The response of authorities changes when it comes to internal issues

One of the first lessons I learnt from a senior colleague, was that a reporter was never to promote anything, anybody. However, when once I asked him if I could write a piece on a defence project that students of IIT- Madras had ventured into, he immediately said, “Go for it, we have just one institute of excellence, we have to pamper it.”

I thought the pampering never stopped. But perhaps, some don’t feel quite that way. Last week, in the aftermath of the controversy between a newspaper and IIT-M over ‘objectionable photographs’ and an assault on the photographer concerned, I watched a video put up by the institute’s media wing - The Fifth Estate. There, students were critical of the ‘biased media’ and attributed this coverage to high expectations of a premier institution such as IIT. I was struck then, by the different perceptions of how bias works, especially in the context of institutions of excellence.

Many of the best students in the country go the IITs which also boast of excellent faculty members. In fact, contact diaries of most journalists will contain a list of professors who can be called upon for opinions on everything. Most of them are the most concise and accurate, and thus remain some of the most prized contacts for journalists. However, their response and the accessibility somehow drastically changes when it comes to what are known as ‘internal issues’ – enforcement of discipline, tackling suicides etc.

Like most other premier educational institutes, IIT-M is a bit of an island, isolated from the outside world, ostensibly to promote scholarly freedom. The ground rules for covering such institutes of excellence — whether they are IIT, Kalakshetra or Apollo Hospitals — are sometimes quite different though, theoretically, they should be the same as those for other institutions. The expertise and standards involved often lead to society and by extension, the media, viewing them with a certain amount of reverence. But when questions are raised or fingers pointed at such institutions, one often notices a sense of hurt emerging from them, almost as if they are the victims of a larger injustice. What is of importance here, is that other institutions are scrutinised as much as, if not more (occasionally due to easier access) than an institution such as IIT-M.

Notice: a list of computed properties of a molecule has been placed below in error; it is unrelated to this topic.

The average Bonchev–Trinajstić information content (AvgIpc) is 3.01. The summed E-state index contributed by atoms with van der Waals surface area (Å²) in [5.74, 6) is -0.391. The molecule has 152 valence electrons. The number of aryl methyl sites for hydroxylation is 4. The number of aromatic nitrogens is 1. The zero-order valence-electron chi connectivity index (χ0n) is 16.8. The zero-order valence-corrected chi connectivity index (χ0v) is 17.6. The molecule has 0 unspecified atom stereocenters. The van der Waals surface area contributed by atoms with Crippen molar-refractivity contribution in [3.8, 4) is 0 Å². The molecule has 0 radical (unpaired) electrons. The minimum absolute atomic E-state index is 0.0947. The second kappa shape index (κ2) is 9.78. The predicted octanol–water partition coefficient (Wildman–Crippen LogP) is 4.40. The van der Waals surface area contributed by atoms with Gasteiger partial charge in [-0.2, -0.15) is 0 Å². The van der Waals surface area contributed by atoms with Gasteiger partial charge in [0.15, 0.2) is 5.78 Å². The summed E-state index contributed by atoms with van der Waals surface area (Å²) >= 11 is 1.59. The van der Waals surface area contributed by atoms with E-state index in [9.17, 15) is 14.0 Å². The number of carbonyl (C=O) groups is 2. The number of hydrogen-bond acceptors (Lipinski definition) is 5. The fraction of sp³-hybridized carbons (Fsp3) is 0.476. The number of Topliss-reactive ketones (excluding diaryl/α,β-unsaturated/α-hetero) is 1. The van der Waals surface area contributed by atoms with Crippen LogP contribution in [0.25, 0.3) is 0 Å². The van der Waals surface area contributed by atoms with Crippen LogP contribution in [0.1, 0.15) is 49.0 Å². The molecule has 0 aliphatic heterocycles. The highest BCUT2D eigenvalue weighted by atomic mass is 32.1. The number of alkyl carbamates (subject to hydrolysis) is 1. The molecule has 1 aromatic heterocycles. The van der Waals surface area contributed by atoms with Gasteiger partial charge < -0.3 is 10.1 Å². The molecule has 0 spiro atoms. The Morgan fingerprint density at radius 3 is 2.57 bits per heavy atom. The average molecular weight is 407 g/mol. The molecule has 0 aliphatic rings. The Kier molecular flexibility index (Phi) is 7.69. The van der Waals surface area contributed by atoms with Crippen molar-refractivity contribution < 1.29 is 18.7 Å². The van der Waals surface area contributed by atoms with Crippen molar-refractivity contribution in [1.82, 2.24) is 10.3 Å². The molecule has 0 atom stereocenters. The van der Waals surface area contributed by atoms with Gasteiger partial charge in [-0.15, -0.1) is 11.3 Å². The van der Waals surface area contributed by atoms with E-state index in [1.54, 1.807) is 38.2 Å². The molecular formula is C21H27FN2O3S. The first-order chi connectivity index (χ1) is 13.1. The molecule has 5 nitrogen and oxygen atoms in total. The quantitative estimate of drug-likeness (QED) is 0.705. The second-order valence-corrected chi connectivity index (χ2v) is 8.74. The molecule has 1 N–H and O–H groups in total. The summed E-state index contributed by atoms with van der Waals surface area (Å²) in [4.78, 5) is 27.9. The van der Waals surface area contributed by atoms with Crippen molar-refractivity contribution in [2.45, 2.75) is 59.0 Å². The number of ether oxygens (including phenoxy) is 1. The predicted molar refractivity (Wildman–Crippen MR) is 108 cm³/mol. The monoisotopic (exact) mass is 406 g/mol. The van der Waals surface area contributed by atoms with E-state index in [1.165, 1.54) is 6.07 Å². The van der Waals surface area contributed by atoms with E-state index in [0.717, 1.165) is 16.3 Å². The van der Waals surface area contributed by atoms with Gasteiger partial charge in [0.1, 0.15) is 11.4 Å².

It should be evident to anybody, except those who access the media solely for news about themselves, that coverage of any institution is often part of a larger reporting pattern. Take the case of student suicides. A senior IIT professor often chides me, saying that covering IIT suicides is a disease the media needs to get rid of. Covering the suicide of a girl who took the extreme step out of personal reasons may be of not much relevance to society, but can the same be said about the death of a student, who after a brilliant performance in school, enters a premier institute, fails in every test and ends his life out of despair? Do not such suicides, which are a powerful reflection of the influence of language barriers, urban-rural divides and caste on education speak volumes of the situation of our institutions and deserve to be discussed and studied?.

What is disconcerting is the fact that this ‘exaggerated’ or ‘biased’ coverage is never an issue when there is reporting of academic achievements or innumerable stories are dedicated to issues of autonomy of the institution or the coverage of technical and cultural fests. Undoubtedly, there is much the media needs to introspect about — style, content, priorities. But those levelling this criticism would do well to remember that while it is easy to hope for ‘truth to prevail’, it is also vital that all institutions look within and into their role in society. All that the media can attempt is faithful, ethical coverage – that may cover both the best and the worst of these institutes.